Australia's pineapple industry could be crippled and almost half of Queensland's crops wiped out by exotic diseases, the state's Agriculture Department has warned.
These fears are not confined to the pineapple industry: Tasmania's farmers have made similar warnings about that state's lucrative potato trade and Australian ginger growers have accused the federal Agriculture Department of using poor scientific testing of the risks involved with importing exotic produce.
Farming communities continue to be the sacrificial free-trade lamb.
The federal Agriculture Department has given preliminary approval to trade agreements with Malaysia and Fiji to import pineapples and ginger to Australia and it is in the process of approving the importation of potatoes from New Zealand.
Industry groups warn the move risks crippling produce industries worth billions of dollars that employ thousands of Australians.
The Queensland Agriculture Department has warned that 40 per cent of the state's pineapple crops could be lost to diseases such as bacterial heart rot and fruit collapse.
''In Malaysia, both diseases are endemic, with field crop losses of up to 40 per cent recorded,'' its submission to a parliamentary inquiry states, adding that the diseases also caused ''significant'' crop losses in Hawaii.
''Australia has very similar climatic conditions and pineapple varieties to both Hawaii and Malaysia. Therefore, the impact of this disease in Australia could reasonably be expected to approximate the field losses [up to 40 per cent] reported from Malaysia.''
Queensland MP Bob Katter described as ''an outrage'' the proposal to import pineapples from Malaysia, pointing out that authorities were not bound to consider the environmental, social and economic impacts when approving crop importations.
''As a result, regional and farming communities continue to be the sacrificial free-trade lamb,'' Mr Katter said.
In a statement, the federal Agriculture Department said the decision to import produce was a commercial matter and no import permits had yet been issued for Malaysian pineapples, Fijian ginger or New Zealand's potatoes.
But the department had approved the importation of pineapples from Malaysia and ginger from Fiji, subject to conditions. It has not completed reviewing the import conditions necessary to satisfy itself that New Zealand potatoes will be safe.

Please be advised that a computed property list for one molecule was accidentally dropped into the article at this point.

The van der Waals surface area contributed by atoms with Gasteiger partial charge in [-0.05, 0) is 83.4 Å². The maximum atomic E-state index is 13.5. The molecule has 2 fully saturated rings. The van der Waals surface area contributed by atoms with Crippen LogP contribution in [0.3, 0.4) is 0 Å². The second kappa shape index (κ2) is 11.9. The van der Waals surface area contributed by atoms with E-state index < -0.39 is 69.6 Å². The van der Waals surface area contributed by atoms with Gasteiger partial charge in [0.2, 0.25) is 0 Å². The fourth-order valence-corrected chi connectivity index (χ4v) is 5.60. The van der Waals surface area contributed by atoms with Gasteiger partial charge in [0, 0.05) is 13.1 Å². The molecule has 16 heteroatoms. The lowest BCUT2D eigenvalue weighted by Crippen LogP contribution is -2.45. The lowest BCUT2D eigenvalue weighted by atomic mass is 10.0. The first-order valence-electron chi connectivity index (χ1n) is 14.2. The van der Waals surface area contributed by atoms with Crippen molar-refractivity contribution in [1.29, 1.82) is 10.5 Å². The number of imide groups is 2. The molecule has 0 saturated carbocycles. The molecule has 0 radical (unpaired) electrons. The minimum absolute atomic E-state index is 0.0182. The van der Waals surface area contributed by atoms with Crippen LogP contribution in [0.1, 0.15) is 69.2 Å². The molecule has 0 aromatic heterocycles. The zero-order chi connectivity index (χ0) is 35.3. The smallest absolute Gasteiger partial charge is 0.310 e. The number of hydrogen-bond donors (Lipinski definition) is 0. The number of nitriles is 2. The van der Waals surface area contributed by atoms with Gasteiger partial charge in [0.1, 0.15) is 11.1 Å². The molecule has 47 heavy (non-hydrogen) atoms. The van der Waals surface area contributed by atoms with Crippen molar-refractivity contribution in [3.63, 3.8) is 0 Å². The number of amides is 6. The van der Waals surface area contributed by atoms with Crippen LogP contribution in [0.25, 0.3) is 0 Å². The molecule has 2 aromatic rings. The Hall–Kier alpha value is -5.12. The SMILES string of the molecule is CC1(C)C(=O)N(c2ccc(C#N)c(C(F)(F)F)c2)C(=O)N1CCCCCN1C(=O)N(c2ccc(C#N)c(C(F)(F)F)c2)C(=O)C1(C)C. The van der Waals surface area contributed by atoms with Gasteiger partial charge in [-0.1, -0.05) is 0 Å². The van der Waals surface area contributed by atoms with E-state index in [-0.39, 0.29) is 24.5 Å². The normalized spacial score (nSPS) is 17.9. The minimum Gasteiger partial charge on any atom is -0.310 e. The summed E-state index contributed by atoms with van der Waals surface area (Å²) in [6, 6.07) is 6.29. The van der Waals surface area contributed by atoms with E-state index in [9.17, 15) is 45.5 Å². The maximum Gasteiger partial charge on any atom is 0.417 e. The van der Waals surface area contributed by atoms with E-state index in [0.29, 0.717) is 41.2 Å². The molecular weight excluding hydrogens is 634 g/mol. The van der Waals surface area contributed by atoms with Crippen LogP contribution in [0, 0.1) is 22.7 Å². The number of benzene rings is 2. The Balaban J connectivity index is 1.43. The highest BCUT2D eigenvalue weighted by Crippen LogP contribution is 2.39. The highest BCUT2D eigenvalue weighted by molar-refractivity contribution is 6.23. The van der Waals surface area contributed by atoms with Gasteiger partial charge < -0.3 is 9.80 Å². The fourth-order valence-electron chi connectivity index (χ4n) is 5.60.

The Tasmanian Department of Primary Industries warned importing potatoes to the island state could threaten countless industries.
''Our favourable biosecurity status is integral to, and at the heart of, the Tasmanian brand and hence underpins our ability to maintain and position ourselves as a unique source of a broad range of quality, natural produce and products for discerning national and international markets,'' the department said.
''Accordingly, a biosecurity threat to any single industry, such as the potato industry, is also a threat to how the whole Tasmanian brand is maintained, perceived and valued in the market.''
Among the exotic diseases present in New Zealand but not in Tasmania were potato cyst nematode, tomato/potato psyllid, Candidatus Liberibacter solanacearum and bacterial wilt, it said.
A submission from Woolworths said there was little need to import potatoes from New Zealand, as 100 per cent of the potatoes they sold were sourced in Australia.
A parliamentary committee into the proposed imports was unable to finish its inquiry before the election and its inquiry is now on hold.
The federal Agriculture Department will demand Malaysia and Fiji develop ''work plans'' to manage potential risks before importers from those countries can apply for import permits.
Fiji has completed one, which covers registering production sites and treatment practices including fumigation, but Malaysia is yet to do so.